Symposium Spotlight: Suggested Reading – Part 2

This week our Symposium Spotlight is back to fill out your spring reading list. In part two of this series, our presenters have suggested works that will get you prepared for this year’s theme “Fallen Leaders of the Civil War.” Let us know in the comments if you have read any of these, recommend any, or ones that you are looking forward to picking up!

Jonathan Tracey, who will be presenting on “What If: Civil War Medicine,” recommends the following books:

Adams, George Worthington. Doctors in Blue: The Medical History of the Union Army in the Civil War. Baton Rouge, LA: Louisiana State University Press, 1996.

Bollet, Alfred Jay. “Amputations in the Civil War.” In Years of Change and Suffering: Modern Perspectives on Civil War Medicine. Edited by James M. Schmidt and Guy R. Hasegawa. Roseville, MN: Edinborough Press, 2009.

Coco, Gregory A. A Vast Sea of Misery: A History and Guide to the Union and Confederate Field Hospitals at Gettysburg, July 1 – November 20, 1863. El Dorado Hills, CA: Savas Beatie, 2017.

Devine, Shauna. Learning from the Wounded: The Civil War and the Rise of American Medical Science. Chapel Hill: The University of North Carolina Press, 2014.

Reimer, Terry. “Wounds, Ammunition, and Amputation.” Surgeon’s Call, Winter 2007. https://www.civilwarmed.org/surgeons-call/amputation1/

Rutkow, Ira M. Bleeding Blue and Gray: Civil War Surgery and the Evolution of American Medicine (New York, NY: Random House, 2005).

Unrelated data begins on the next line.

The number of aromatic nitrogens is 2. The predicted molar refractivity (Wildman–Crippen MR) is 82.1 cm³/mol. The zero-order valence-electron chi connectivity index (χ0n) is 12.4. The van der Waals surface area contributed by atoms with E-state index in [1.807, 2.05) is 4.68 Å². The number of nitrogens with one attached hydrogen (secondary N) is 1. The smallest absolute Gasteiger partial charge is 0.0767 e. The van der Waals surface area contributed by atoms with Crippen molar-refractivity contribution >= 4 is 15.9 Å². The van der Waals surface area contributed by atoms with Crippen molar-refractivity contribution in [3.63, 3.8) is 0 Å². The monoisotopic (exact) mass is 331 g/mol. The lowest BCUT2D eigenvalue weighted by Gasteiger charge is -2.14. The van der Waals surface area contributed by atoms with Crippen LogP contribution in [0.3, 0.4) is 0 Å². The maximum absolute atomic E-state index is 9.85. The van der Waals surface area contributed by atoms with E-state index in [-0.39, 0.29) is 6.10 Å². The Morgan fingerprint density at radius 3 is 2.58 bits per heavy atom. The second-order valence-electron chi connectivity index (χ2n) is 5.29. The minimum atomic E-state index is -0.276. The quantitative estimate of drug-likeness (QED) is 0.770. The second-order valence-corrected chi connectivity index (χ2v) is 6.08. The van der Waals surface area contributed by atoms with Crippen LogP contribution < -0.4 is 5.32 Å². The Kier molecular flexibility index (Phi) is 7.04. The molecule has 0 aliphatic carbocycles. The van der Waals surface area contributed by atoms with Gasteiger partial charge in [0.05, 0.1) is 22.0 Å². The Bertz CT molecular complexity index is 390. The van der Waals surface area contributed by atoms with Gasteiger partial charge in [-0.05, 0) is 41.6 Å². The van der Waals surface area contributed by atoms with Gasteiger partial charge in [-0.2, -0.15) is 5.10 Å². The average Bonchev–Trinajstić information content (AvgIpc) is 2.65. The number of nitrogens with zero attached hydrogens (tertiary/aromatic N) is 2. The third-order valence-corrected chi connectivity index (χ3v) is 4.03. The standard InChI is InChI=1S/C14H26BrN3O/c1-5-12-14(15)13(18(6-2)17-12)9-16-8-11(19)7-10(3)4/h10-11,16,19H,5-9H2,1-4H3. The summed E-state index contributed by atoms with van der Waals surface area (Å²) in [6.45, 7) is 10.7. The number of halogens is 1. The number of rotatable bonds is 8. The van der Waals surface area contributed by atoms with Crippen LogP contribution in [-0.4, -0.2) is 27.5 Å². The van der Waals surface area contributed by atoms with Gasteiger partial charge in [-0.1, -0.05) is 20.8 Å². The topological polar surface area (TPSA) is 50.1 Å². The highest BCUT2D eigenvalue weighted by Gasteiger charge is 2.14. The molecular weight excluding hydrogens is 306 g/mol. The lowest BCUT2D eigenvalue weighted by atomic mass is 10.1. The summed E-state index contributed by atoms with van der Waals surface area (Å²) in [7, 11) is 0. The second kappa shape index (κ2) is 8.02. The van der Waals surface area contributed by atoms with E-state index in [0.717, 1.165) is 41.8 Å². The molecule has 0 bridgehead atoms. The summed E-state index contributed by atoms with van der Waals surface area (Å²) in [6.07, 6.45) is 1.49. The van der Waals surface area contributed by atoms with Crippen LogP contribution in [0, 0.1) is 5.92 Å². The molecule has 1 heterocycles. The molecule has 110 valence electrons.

Sarah Bierle, who will be presenting on “What If Rienzi Stumbled at Cedar Creek?” suggests the following books:

Davis, Daniel T. and Phillip S. Greenwalt. Bloody Autumn: The Shenandoah Valley Campaign of 1864 (El Dorado, CA: Savas Beatie, 2013).

Gallagher, Gary W. Struggle for the Shenandoah: Essays on the 1864 Valley Campaign (Kent, OH: Kent State University Press, 1991).

Noyalas, Jonathan A. Civil War Legacy in the Sheanandoah: Remembrance, Reunion & Reconciliation (Charleston, SC: The History Press, 2015).

Noyalas, Jonathan A. The Battle of Cedar Creek: Victory from the Jaws of Defeat (Mount Pleasant, SC: Arcadia, 2009).

Stackpole, Edward J. Sheridan in the Shenandoah, 2nd edition (Harrisburg, PA: Stackpole Books, 1992).

Wert, Jeffry D. From Winchester to Cedar Creek: The Shenandoah Campaign of 1864 (Harrisburg, PA: Stackpole Books, 1997).

Brian Matthew Jordan, who will be presenting an overview of the “What If” theme recommends the following books:

Ayers, Edward In The Presence of Mine Enemies and The Thin Light of Freedom

Mackowski, Chris and Brian Matthew Jordan, eds., The Great “What Ifs” of the American Civil War

McMurry, Richard The Fourth Battle of Winchester: Toward a New Civil War Paradigm

Sheehan-Dean, Aaron, The Calculus of Violence

Nearly 85% of seats for this year’s symposium are sold out! Find more information on our 2022 Symposium, and purchase tickets, by clicking here.

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2 Responses to Symposium Spotlight: Suggested Reading – Part 2

  1. mark harnitchek says:

    one of my favorites is the 1961 “granddad” of what ifs — “If the South had Won the Civil War” … it was written by the prolific Civil War novelist and Pulitizer Prize winning author of “Andersonville” MacKinlay Kantor … it’s a quick read at about 120 pages and begins in 1863 — Grant is killed in a freak accident during the Vicksburg campaign, a Confederate sniper gets Uncle Billy and Meade looses at Gettysburg … after the South wins there are lots of interesting military, social and political twists and turns, some of them plausible, others not so much … the book ends in 1963, but that’s enough spoilers … you have to read the book to know how it ends … Harry Turtledove wrote the intro to the latest edition acknowledging Kantor as the inspiration for his alternate history series

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